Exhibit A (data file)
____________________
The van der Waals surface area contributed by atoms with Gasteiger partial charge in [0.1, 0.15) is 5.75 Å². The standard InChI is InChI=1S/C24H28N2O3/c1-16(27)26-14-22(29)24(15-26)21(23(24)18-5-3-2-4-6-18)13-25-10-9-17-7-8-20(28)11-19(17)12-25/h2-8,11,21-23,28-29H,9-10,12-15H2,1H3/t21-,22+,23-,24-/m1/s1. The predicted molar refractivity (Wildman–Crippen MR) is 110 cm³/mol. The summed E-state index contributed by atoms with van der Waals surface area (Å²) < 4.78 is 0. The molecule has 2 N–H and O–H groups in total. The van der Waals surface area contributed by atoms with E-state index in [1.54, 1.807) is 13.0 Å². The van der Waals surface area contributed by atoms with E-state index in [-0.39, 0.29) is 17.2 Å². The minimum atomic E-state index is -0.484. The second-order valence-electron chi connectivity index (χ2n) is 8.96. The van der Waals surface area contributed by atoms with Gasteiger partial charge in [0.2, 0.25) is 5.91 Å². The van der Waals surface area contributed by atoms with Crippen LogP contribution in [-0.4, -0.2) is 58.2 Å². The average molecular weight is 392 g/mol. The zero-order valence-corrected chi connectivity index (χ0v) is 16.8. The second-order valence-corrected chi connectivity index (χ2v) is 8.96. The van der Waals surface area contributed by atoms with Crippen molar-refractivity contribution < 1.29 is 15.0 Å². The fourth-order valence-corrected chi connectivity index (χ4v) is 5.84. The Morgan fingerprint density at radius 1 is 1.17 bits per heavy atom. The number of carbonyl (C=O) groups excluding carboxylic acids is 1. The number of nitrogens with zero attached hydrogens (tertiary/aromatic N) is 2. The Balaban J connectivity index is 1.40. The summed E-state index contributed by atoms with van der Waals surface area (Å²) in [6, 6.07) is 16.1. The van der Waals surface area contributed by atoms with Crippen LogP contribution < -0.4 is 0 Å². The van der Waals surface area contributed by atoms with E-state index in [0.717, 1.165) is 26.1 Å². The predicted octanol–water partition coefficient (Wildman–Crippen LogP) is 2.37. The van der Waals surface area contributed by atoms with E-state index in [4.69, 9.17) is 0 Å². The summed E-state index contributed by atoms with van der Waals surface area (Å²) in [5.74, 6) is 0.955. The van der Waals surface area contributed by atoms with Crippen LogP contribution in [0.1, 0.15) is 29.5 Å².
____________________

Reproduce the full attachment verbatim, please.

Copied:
The van der Waals surface area contributed by atoms with Gasteiger partial charge in [0.1, 0.15) is 5.75 Å². The standard InChI is InChI=1S/C24H28N2O3/c1-16(27)26-14-22(29)24(15-26)21(23(24)18-5-3-2-4-6-18)13-25-10-9-17-7-8-20(28)11-19(17)12-25/h2-8,11,21-23,28-29H,9-10,12-15H2,1H3/t21-,22+,23-,24-/m1/s1. The predicted molar refractivity (Wildman–Crippen MR) is 110 cm³/mol. The summed E-state index contributed by atoms with van der Waals surface area (Å²) < 4.78 is 0. The molecule has 2 N–H and O–H groups in total. The van der Waals surface area contributed by atoms with E-state index in [1.54, 1.807) is 13.0 Å². The van der Waals surface area contributed by atoms with E-state index in [-0.39, 0.29) is 17.2 Å². The minimum atomic E-state index is -0.484. The second-order valence-electron chi connectivity index (χ2n) is 8.96. The van der Waals surface area contributed by atoms with Gasteiger partial charge in [0.2, 0.25) is 5.91 Å². The van der Waals surface area contributed by atoms with Crippen LogP contribution in [-0.4, -0.2) is 58.2 Å². The average molecular weight is 392 g/mol. The zero-order valence-corrected chi connectivity index (χ0v) is 16.8. The second-order valence-corrected chi connectivity index (χ2v) is 8.96. The van der Waals surface area contributed by atoms with Crippen molar-refractivity contribution < 1.29 is 15.0 Å². The fourth-order valence-corrected chi connectivity index (χ4v) is 5.84. The Morgan fingerprint density at radius 1 is 1.17 bits per heavy atom. The number of carbonyl (C=O) groups excluding carboxylic acids is 1. The number of nitrogens with zero attached hydrogens (tertiary/aromatic N) is 2. The Balaban J connectivity index is 1.40. The summed E-state index contributed by atoms with van der Waals surface area (Å²) in [6, 6.07) is 16.1. The van der Waals surface area contributed by atoms with Crippen LogP contribution < -0.4 is 0 Å². The van der Waals surface area contributed by atoms with E-state index in [0.717, 1.165) is 26.1 Å². The predicted octanol–water partition coefficient (Wildman–Crippen LogP) is 2.37. The van der Waals surface area contributed by atoms with E-state index in [4.69, 9.17) is 0 Å². The summed E-state index contributed by atoms with van der Waals surface area (Å²) in [5.74, 6) is 0.955. The van der Waals surface area contributed by atoms with Crippen LogP contribution in [0.1, 0.15) is 29.5 Å².